Seventeen Roman emperors were born on the territory of present-day Serbia. In Sirmium (today Sremska Mitrovica), the then capital of the Roman Empire, seven were born.
One of them, Marcus Aurelius Probus, was remembered for being the first to plant a vine outside the Apennine Peninsula and plant it near Sirmium, on Alma Mons Mountain (present-day Fruska Gora), around 280 A.D.
And … that’s how the history of winemaking and viticulture began in the territory of today’s Serbia.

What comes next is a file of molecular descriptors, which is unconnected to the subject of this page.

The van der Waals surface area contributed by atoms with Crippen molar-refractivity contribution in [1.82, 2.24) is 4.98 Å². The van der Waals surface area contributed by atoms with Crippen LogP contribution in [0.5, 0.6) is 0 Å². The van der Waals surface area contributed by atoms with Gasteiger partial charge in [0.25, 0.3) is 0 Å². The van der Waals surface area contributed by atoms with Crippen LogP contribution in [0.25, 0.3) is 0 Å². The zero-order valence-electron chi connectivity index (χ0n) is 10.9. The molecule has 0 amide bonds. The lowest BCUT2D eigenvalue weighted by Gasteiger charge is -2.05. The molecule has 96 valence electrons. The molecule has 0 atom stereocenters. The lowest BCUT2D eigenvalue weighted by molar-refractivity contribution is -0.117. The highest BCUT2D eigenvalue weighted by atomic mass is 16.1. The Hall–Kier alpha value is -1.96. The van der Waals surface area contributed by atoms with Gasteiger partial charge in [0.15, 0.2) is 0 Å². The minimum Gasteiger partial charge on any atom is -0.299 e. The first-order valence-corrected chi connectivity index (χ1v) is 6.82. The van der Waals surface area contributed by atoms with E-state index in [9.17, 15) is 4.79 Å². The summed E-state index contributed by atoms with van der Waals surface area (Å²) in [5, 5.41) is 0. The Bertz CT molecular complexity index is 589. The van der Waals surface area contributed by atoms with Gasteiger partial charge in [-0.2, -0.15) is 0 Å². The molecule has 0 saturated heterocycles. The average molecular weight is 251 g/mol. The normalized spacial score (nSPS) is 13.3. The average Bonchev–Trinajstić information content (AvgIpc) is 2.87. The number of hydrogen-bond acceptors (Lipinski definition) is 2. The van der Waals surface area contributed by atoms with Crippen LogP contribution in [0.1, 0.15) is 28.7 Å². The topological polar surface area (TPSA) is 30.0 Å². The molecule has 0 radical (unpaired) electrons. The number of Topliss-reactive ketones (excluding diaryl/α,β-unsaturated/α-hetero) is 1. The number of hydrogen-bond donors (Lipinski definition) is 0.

Nemanjici, a Serbian medieval dynasty whose 11 rulers were on the throne of Serbia from the middle of the 12th to the middle of the 14th, nurtured the cult of the grapevine and served their divine drink on their courts.
The time of modern Serbia (from the beginning of the 19th to the end of the first half of the 20th century) was marked by the royal families Obrenovic and Karadjordjevic (10 rulers altogether), who planted vines in Smederevo and Topola. Their vineyards, wine cellars, museums and residences are still operational today.

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